Oh sure, we’ve read the books about the power of saying no.
Saying No is the key to success in any management role.
Which would be fine if it wasn’t so darn tough. Marketing is hard enough without trampling on the feelings of our colleagues. And to be so definitive about innovation, well is that really ever wise?
So I tell my team that No should be reserved for the absolute last resort. Clients come to us for a way forward, and an energetic and passionate commitment to making the best of what’s been done.
But for those of us who still struggle with the two letter negative, here’s five ways to navigate the No conversation:
Search for information: before you close off any avenue of inquiry are you sure you have gathered all the relevant data? There are two forms of data available to every marketer: facts and emotions. Just because the company has not done something before does not mean it will not try something new. And just because the last team failed does not mean you can’t organize the data to energize a new round of experimentation and creation.
How fixed is the situation? You can think of any marketing conversation as a kind of negotiation. And great negotiators caution us to avoid getting stuck on any point and constantly expand the conversation in search of variables that can be used to move participants past fixed points. What does next week mean? Monday or Friday? Do we really need a product name to develop an elevator speech? Can we make that decisions after we test the idea? Beware of rolling out a no before you have considered all the angles at play.
What do prospects have to say? Innovators, by their very nature, must learn to discount criticism and customer feedback: When Henry Ford asked his customers what they wanted, they said a faster horse (he didn’t, but still innovators say this with depressing frequency). The first lesson of Moore’s famous Market Adoption (Chasm) theory is that members of the early market are few and far between and don’t conform to the patterns of the majority. Innovators lean hard on the experience of the early market to identify opportunities. But they also learn not to listen to most people. Nevertheless, many marketing logjam can be cleared with a small dose of feedback from early customers.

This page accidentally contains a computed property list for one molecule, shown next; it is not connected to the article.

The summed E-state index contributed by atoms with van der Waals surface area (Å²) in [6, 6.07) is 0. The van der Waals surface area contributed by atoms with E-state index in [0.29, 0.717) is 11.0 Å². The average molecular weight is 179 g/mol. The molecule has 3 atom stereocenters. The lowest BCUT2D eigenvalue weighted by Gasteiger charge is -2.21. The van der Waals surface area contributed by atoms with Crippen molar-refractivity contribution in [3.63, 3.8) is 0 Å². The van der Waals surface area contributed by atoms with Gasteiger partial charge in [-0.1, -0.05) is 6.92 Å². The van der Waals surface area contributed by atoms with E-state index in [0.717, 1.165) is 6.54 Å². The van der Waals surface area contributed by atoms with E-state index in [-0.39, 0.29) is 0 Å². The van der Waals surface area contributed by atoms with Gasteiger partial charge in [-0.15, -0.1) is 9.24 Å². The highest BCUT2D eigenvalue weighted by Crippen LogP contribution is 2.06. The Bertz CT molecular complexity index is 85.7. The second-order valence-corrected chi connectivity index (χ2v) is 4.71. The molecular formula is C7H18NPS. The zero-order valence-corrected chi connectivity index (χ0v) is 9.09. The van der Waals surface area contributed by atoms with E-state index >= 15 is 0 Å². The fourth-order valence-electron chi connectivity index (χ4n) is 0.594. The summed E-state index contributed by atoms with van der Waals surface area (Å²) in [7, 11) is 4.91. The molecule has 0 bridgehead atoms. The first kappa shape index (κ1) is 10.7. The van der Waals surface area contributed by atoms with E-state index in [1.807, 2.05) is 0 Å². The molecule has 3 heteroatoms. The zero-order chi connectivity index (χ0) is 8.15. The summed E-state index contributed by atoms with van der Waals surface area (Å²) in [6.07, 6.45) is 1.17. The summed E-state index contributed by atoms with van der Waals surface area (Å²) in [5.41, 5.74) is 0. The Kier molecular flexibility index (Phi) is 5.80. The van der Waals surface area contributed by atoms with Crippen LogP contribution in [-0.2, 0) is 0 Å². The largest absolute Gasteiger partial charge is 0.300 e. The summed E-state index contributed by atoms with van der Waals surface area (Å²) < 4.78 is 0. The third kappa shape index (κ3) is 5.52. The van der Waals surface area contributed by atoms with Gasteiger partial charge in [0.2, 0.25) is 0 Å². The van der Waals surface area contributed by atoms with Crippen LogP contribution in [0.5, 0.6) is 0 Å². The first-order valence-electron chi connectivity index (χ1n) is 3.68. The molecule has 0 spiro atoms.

What about rivals? Many a marketer plans with faulty assumptions about the competition. It rarely makes sense to assume rivals will not match an innovation or worse, are not thinking along similar lines as your team. One of the first principles of Sun Tsu’s Art of War is keep your enemy close, by which he meant understand how your rival thinks. Still, I am often surprised by how reluctant my clients are to model the reaction of rivals. A favored technique is to ask client teams to imagine they are their rivals and attack their plans from that perspective. It is a rare team that does not learn from open and clear contemplation of competitive threat.
When there is no way out of No, ask us. Well this may be an awesome time to roll out the agency. Third parties can often say No in a way that internal teams will support. Indeed, one of the great advantages of a smart agency is its ability to Marshall what it knows about a project to drive consensus and drive forward in the most profitable avenue. We can say the things you can’t. And that can be very helpful.
Of course you may well be one of the few executives who have no trouble saving No. Who revel in your power to inspire and lead the rest of us to the promised land. Good for you. But for the rest of us cowards, there is still hope.